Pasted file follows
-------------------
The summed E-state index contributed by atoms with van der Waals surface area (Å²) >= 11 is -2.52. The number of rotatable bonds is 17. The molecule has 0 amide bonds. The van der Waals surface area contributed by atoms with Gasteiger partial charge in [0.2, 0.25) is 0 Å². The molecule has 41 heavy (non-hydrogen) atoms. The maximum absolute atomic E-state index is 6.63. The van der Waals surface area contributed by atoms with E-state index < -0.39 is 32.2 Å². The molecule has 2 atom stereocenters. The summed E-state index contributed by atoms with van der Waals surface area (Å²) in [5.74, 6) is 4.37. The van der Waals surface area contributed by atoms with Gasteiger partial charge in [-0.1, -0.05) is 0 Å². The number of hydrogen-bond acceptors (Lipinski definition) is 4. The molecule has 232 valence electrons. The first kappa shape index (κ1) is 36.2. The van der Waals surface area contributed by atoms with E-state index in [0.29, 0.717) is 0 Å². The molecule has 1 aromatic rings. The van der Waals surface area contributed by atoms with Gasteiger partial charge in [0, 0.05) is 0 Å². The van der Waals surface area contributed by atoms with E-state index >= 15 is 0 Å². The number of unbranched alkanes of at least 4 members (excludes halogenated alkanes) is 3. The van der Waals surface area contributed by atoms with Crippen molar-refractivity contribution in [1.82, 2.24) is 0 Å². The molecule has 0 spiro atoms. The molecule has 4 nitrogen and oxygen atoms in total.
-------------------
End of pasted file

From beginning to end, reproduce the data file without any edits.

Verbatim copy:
The summed E-state index contributed by atoms with van der Waals surface area (Å²) >= 11 is -2.52. The number of rotatable bonds is 17. The molecule has 0 amide bonds. The van der Waals surface area contributed by atoms with Gasteiger partial charge in [0.2, 0.25) is 0 Å². The molecule has 41 heavy (non-hydrogen) atoms. The maximum absolute atomic E-state index is 6.63. The van der Waals surface area contributed by atoms with E-state index < -0.39 is 32.2 Å². The molecule has 2 atom stereocenters. The summed E-state index contributed by atoms with van der Waals surface area (Å²) in [5.74, 6) is 4.37. The van der Waals surface area contributed by atoms with Gasteiger partial charge in [-0.1, -0.05) is 0 Å². The number of hydrogen-bond acceptors (Lipinski definition) is 4. The molecule has 232 valence electrons. The first kappa shape index (κ1) is 36.2. The van der Waals surface area contributed by atoms with E-state index in [0.29, 0.717) is 0 Å². The molecule has 1 aromatic rings. The van der Waals surface area contributed by atoms with Gasteiger partial charge in [0, 0.05) is 0 Å². The van der Waals surface area contributed by atoms with E-state index >= 15 is 0 Å². The number of unbranched alkanes of at least 4 members (excludes halogenated alkanes) is 3. The van der Waals surface area contributed by atoms with Crippen molar-refractivity contribution in [1.82, 2.24) is 0 Å². The molecule has 0 spiro atoms. The molecule has 4 nitrogen and oxygen atoms in total.